I am not impressed. I expected so more from a book based/inspired by E.M. Forster. The writing style's watery, the subject matter controversial enoughI am not impressed. I expected so more from a book based/inspired by E.M. Forster. The writing style's watery, the subject matter controversial enough, but decidedly uninteresting, the references to Rembrand and rap too bland and the plot overall pointless. The only way to enjoy reading this book is by reading Howards End first and picking up bits of Forster's book in the mess of trendy postcolonial literary fiction. ...more
I adored Forster's witty lectures on the Novel. I think it's interesting how he speaks in an era when criticism wasn't as divided as it is today, yetI adored Forster's witty lectures on the Novel. I think it's interesting how he speaks in an era when criticism wasn't as divided as it is today, yet he tries to make his readers see outside isms and schools. He is even more revelant today when he urges us to read with our hearts, not just with our minds, because the only true value judgment that we can pass on a novel is one based on affection. This is one of those books that I just can't wait to reread in a couple of years....more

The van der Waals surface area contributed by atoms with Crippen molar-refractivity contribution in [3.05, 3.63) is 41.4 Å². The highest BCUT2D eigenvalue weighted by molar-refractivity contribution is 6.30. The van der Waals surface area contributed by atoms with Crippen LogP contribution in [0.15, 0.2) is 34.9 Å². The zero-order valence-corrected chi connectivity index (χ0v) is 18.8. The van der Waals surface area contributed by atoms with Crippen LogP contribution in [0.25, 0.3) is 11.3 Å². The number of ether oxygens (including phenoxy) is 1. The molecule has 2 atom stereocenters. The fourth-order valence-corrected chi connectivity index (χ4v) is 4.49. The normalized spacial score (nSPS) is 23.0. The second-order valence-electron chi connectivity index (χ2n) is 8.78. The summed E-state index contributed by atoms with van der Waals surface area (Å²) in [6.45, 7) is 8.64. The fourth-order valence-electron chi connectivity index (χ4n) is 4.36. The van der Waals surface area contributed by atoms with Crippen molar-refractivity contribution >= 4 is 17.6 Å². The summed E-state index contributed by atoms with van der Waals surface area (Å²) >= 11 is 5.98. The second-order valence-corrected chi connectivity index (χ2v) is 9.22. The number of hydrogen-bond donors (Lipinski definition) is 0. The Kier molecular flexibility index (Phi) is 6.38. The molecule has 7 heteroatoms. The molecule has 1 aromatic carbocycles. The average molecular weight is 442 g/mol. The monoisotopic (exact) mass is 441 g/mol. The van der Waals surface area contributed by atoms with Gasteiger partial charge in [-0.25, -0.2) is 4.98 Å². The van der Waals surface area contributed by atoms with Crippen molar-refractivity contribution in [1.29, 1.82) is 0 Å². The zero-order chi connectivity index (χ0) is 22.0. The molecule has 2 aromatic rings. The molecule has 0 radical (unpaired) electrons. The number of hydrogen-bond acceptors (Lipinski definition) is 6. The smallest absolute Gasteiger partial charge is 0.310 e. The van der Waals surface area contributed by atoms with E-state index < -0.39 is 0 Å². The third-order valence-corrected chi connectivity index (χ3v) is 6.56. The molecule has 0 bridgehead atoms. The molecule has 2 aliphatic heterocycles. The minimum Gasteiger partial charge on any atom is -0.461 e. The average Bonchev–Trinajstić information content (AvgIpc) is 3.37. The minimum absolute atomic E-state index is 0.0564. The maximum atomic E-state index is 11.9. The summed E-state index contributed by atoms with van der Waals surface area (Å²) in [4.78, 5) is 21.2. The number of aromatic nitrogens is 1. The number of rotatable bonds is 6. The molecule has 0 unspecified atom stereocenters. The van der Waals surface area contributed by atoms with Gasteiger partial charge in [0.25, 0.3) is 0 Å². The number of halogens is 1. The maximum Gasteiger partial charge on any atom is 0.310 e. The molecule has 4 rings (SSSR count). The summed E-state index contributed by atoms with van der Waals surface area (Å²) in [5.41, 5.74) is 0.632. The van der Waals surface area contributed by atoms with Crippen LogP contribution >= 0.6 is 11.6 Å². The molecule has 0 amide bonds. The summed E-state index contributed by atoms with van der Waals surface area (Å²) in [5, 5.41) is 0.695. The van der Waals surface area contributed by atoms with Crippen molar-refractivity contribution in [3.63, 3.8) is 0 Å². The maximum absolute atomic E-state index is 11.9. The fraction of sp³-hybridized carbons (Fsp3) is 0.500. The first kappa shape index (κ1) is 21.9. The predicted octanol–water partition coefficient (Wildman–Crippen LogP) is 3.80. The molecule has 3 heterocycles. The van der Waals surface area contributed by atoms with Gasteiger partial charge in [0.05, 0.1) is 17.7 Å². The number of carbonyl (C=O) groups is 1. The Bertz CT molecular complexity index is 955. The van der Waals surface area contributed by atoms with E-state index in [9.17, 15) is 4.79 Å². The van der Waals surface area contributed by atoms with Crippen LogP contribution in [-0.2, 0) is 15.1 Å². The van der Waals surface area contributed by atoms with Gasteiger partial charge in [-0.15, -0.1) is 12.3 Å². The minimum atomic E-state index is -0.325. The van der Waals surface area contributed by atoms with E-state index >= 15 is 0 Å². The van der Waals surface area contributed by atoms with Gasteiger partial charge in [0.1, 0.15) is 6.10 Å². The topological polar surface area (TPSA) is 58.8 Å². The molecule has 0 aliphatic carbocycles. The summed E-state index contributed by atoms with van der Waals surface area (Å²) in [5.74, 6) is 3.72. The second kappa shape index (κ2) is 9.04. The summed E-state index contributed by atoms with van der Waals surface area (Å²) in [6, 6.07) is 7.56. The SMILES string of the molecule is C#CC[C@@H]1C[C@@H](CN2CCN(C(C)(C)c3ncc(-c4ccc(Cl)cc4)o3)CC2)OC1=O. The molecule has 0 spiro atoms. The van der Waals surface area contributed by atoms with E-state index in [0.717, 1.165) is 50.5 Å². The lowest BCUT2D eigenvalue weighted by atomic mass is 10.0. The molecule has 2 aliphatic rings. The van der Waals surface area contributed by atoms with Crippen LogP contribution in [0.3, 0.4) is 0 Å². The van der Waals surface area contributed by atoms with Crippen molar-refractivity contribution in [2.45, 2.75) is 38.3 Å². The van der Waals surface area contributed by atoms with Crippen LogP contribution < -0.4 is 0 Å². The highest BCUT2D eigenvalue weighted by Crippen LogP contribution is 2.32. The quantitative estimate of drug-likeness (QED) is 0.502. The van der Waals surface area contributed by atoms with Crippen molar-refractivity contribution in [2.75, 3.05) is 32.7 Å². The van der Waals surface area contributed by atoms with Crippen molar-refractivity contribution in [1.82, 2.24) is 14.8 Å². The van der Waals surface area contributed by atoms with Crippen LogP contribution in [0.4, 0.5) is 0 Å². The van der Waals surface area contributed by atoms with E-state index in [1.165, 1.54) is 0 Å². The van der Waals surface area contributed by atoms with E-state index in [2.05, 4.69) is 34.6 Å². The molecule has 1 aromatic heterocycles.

Mixed feelings. Although I understood the point of the language, it was still really hard to figure out what happened in the first part of the book beMixed feelings. Although I understood the point of the language, it was still really hard to figure out what happened in the first part of the book because I hadn't seen the movie and my book didn't come with a dictionary. :/ Language plays a vital part in Nineteen Eighty-Four, but the book is still entirely intelligible. So you can have the best of both worlds (interesting new language and readability) if you want to. But, maybe Burgess didn't want everybody to read his book.